Simon & Schuster’s spring book preview this week in New York City featured both rising and long-shining stars of the book world. Jason Reynolds, poet and debut author of the urban teen tale When I Was the Greatest, charmed the audience of librarians with stories of his upbringing in Brooklyn, while collage artist and picture book author Lois Ehlert closed the program by speaking about her own childhood in Wisconsin.
The event was a chance for the dread-locked Reynolds to introduce both himself and his new novel, which will debut January 7, 2014, to attendees who may not have been familiar with him or his work.
Reynolds also shared some words of encouragement that he once received from children’s book author and illustrator Christopher Myers, son of renowned author Walter Dean Myers, who said—in reference to his father—“When he’s done, who is going to do it? I think you should do it.” When I Was the Greatest deals with the hardship of growing up in Bed Stuy, Brooklyn.
Another highlight of the event was the announcement of Tim Federle’s Five, Six, Seven, Nate, a sequel to Better Nate Than Ever debuting in January, which elicited cheers from the crowd. The excitement continued with John Corey Whaley’s Noggin, a wacky coming of age story about a boy whose head is transplanted on someone’s body. Talk about losing your head! It debuts April 8, 2014.
Serious topics were also touched upon with the introduction of Hidden Girl: The True Story of a Modern-Day Child Slave, a compelling memoir by Shyima Hall. Meanwhile, Brendan Kiely’s The Gospel of Winter, a fictional story that deals with the topic of sexual abuse in the priesthood, was described as “Doubt meets Speak.” Both titles will premiere on January 21, 2014.
On a more lighthearted note, J. Duddy Gill’s quirky The Secret of Ferrell Savage(2/4/14)—a middle-school tale of romance, family, and cannibalism—is bound to be a fun title to book talk.
Surprisingly, poultry in all shapes, sizes, and abilities are well represented on the Spring 2014 list from S&S. Looking for a chicken with super powers? Sarah Dillard’s Extraordinary Warren: A Super Chicken (2/11/14) is for you. Facts about chicken and other animals can be found in Chickens Don’t Fly and Other Fun Facts (2/4/14) by Laura Lyn DiSiena and Hannah Eliot, illustrated by Pete Oswald. Also early next year, Harvey Fierstein’s The Sissy Duckling (1/21/14) will be reissued in paperback with a CD of Fierstein reading the story, while Lauren Thompson’s Wee Little Chick will be reissued as Little Chick (1/21/14). New Yorker artist Mike Twohy makes sure roosters are represented with Wake Up Rupert (2/18/14), while Elizabeth Rose Stanton offers up the most unusual fowl of the flock with Henny (1/7/14). Not a typical chicken, the titular character Henny was born with arms.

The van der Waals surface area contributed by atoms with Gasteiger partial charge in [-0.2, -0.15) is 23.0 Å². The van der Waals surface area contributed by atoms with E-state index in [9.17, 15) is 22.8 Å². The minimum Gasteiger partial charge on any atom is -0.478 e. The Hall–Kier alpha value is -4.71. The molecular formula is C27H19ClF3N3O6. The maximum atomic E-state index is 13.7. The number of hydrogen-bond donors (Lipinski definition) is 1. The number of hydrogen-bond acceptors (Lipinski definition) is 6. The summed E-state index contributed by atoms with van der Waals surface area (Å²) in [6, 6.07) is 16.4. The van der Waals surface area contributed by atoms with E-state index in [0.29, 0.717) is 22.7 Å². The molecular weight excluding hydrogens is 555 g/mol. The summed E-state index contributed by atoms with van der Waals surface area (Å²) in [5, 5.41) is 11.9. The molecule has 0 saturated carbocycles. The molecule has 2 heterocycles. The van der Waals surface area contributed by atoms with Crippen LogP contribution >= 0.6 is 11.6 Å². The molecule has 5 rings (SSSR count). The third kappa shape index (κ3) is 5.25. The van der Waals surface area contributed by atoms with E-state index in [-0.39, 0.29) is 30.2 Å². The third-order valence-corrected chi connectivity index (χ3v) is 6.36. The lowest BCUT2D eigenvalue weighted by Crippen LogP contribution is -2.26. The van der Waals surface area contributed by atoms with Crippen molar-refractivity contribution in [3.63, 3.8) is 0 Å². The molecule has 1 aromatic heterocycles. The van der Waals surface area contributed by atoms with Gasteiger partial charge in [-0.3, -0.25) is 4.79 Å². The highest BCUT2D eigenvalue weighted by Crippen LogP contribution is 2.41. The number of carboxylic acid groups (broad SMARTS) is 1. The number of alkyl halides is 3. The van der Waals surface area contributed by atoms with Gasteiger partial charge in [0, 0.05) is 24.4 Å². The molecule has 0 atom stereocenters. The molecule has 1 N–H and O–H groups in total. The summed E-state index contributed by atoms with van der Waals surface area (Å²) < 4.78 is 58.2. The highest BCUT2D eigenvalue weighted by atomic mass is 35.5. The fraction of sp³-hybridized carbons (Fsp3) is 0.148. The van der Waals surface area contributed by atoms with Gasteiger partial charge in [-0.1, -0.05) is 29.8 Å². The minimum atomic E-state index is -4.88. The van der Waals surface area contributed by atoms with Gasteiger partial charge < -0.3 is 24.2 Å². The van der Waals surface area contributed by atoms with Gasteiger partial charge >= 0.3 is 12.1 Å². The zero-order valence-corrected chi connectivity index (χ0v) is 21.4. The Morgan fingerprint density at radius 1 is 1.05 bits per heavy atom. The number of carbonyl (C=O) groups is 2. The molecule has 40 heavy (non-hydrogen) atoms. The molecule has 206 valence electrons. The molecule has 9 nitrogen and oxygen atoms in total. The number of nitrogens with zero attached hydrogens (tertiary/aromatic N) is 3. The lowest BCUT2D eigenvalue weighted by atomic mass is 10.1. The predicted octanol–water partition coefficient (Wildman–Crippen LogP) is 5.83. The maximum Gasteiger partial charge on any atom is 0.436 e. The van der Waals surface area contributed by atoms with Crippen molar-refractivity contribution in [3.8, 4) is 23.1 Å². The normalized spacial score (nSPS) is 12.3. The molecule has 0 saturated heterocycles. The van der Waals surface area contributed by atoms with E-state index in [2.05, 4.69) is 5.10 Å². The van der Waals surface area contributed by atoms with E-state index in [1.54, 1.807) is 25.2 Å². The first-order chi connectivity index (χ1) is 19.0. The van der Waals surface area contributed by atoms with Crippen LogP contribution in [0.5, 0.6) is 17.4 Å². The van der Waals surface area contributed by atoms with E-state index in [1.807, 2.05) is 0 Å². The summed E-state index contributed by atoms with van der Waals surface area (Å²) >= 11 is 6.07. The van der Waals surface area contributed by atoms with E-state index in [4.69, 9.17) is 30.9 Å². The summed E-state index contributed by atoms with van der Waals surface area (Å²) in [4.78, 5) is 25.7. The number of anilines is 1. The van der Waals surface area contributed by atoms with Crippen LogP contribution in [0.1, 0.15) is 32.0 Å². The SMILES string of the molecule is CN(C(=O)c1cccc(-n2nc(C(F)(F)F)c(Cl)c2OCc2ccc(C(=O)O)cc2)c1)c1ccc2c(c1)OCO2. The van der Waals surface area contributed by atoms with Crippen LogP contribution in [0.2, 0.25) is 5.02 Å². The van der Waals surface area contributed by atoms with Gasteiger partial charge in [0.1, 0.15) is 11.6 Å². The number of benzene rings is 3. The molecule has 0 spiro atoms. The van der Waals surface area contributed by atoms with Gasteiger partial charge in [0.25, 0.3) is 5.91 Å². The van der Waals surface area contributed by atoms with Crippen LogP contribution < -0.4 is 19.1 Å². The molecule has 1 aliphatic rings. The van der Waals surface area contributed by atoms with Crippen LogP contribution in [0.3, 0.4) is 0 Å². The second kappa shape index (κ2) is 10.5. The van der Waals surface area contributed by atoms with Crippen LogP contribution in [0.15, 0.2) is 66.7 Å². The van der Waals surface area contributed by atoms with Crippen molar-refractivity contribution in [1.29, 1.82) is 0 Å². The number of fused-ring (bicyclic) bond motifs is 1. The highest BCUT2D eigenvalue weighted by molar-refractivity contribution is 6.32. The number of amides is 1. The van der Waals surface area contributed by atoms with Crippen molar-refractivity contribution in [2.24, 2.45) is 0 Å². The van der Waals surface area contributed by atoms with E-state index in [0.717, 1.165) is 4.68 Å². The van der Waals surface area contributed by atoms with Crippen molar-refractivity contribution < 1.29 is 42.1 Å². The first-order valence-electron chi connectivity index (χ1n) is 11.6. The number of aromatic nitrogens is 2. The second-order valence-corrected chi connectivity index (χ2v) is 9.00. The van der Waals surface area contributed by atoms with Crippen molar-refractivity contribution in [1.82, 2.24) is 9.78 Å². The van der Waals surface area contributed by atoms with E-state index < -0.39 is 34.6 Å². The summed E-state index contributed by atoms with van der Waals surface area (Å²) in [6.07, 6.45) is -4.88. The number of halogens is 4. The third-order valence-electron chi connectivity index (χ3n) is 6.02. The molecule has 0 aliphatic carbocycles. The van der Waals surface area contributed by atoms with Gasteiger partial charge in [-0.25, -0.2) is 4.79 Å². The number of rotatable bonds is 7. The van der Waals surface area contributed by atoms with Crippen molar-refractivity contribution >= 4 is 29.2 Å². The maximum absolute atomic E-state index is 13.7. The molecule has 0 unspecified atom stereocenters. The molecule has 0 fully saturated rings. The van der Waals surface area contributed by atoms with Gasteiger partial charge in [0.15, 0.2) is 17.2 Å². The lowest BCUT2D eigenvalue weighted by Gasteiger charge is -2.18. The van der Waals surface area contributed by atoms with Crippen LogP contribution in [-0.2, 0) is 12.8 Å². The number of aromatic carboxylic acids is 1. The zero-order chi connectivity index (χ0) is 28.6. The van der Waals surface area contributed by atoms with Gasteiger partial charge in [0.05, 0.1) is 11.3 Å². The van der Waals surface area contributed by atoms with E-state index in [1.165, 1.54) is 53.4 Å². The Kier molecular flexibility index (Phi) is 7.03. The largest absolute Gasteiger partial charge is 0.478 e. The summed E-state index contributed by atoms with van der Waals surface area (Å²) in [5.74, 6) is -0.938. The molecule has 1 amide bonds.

In related tales, Simon Spotlight has a new level reader, Katy Duck Goes to Work (4/22/14).
There will also be a fair amount of other critters in the mix next spring. In Shoe Dog (3/25/14), Megan McDonald and Katherine Tillotson introduce us to a loveable pup with a bad habit, while Monica Sheehan uses a canine to inspire in Be Happy! (4/15/14). In Matilda’s Cat (3/18/14), by Emily Gravett, a sweet tale of the relationship between a feline and a girl, with an unexpected twist.
Librarians who love books that feature libraries will be excited for two titles next spring. First is Toni Morrison’s new picture book Please Louise (3/4/14), which pays homage to libraries, and was inspired by Morrison’s experience working in a library as a young girl. And Deb Caletti’s teen novel The Last Forever (4/1/14), features both libraries and the World Seed Bank in prominent roles.
Transportation is yet another theme the theme for several books next spring. Peter H. Reynolds and his twin brother Paul collaborated on Going Places (3/18/14), in which building a go-cart leads to flights of the imagination. And Simon & Schuster also announced that what Kenneth Oppel did for planes in Airborne he does for trains in his new novel The Boundless (4/22/14).
Books that may be helpful in implementing the Common Core were also evident at the preview this week. Highlights include two titles written by the grandchildren of famous men: Malcolm Little: The Boy Who Grew Up to Become Malcolm X (1/7/14), written by his granddaughter Ilyasah Shabazz, and Grandfather Gandhi (3/11/14), written by his grandson Arun Gandhi, along with Bethany Hegedus and with illustrations created by Evan Turk.
Teachers will have fun showing the illustrations of Brendan Wenzel for Angela DiTerlizzi ‘s Some Bugs (3/4/14), Carolyn Fisher’s illustrations for Cindy Jenson-Elliott’s Weeds Find a Way (2/4/14).
The librarians in attendance were treated to a talk from Lois Ehlert, whose collage works have long been a staple of libraries, speaking about her childhood. The occasion was to celebrate the publication of the 79-year-old’s picture book memoir called The Scraps Book, which debuts March 4, 2014.